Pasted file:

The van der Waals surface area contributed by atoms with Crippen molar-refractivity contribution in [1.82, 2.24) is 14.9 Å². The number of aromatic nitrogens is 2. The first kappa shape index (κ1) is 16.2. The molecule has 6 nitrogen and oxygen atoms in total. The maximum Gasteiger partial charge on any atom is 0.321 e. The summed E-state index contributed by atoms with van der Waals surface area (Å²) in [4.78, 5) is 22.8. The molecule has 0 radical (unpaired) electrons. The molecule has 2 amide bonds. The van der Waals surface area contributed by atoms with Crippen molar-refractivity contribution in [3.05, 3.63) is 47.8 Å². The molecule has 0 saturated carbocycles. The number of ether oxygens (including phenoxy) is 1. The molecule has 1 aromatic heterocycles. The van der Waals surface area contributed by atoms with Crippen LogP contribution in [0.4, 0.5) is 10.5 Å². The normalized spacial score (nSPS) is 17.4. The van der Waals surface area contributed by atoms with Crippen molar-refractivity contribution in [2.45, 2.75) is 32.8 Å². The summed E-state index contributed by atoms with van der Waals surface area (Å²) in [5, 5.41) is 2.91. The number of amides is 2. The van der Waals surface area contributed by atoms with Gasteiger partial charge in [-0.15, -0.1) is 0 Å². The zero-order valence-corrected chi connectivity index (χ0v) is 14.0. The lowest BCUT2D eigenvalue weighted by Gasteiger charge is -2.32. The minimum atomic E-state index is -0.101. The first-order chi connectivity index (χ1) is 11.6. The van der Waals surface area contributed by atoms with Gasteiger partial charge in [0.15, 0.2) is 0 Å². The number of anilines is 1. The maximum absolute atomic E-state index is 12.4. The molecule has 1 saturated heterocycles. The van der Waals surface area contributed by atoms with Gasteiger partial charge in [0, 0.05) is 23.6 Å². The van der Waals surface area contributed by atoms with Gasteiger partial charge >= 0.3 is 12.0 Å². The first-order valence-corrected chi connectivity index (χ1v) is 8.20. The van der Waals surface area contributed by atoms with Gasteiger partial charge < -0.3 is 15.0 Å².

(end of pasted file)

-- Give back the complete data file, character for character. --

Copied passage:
The van der Waals surface area contributed by atoms with Crippen molar-refractivity contribution in [1.82, 2.24) is 14.9 Å². The number of aromatic nitrogens is 2. The first kappa shape index (κ1) is 16.2. The molecule has 6 nitrogen and oxygen atoms in total. The maximum Gasteiger partial charge on any atom is 0.321 e. The summed E-state index contributed by atoms with van der Waals surface area (Å²) in [4.78, 5) is 22.8. The molecule has 0 radical (unpaired) electrons. The molecule has 2 amide bonds. The van der Waals surface area contributed by atoms with Crippen molar-refractivity contribution in [3.05, 3.63) is 47.8 Å². The molecule has 0 saturated carbocycles. The number of ether oxygens (including phenoxy) is 1. The molecule has 1 aromatic heterocycles. The van der Waals surface area contributed by atoms with Crippen LogP contribution in [0.4, 0.5) is 10.5 Å². The normalized spacial score (nSPS) is 17.4. The van der Waals surface area contributed by atoms with Crippen molar-refractivity contribution in [2.45, 2.75) is 32.8 Å². The summed E-state index contributed by atoms with van der Waals surface area (Å²) in [5, 5.41) is 2.91. The number of amides is 2. The van der Waals surface area contributed by atoms with Gasteiger partial charge in [-0.15, -0.1) is 0 Å². The zero-order valence-corrected chi connectivity index (χ0v) is 14.0. The lowest BCUT2D eigenvalue weighted by Gasteiger charge is -2.32. The minimum atomic E-state index is -0.101. The first-order chi connectivity index (χ1) is 11.6. The van der Waals surface area contributed by atoms with Gasteiger partial charge in [0.15, 0.2) is 0 Å². The number of anilines is 1. The maximum absolute atomic E-state index is 12.4. The molecule has 1 saturated heterocycles. The van der Waals surface area contributed by atoms with Gasteiger partial charge in [0, 0.05) is 23.6 Å². The van der Waals surface area contributed by atoms with Gasteiger partial charge >= 0.3 is 12.0 Å². The first-order valence-corrected chi connectivity index (χ1v) is 8.20. The van der Waals surface area contributed by atoms with Gasteiger partial charge < -0.3 is 15.0 Å².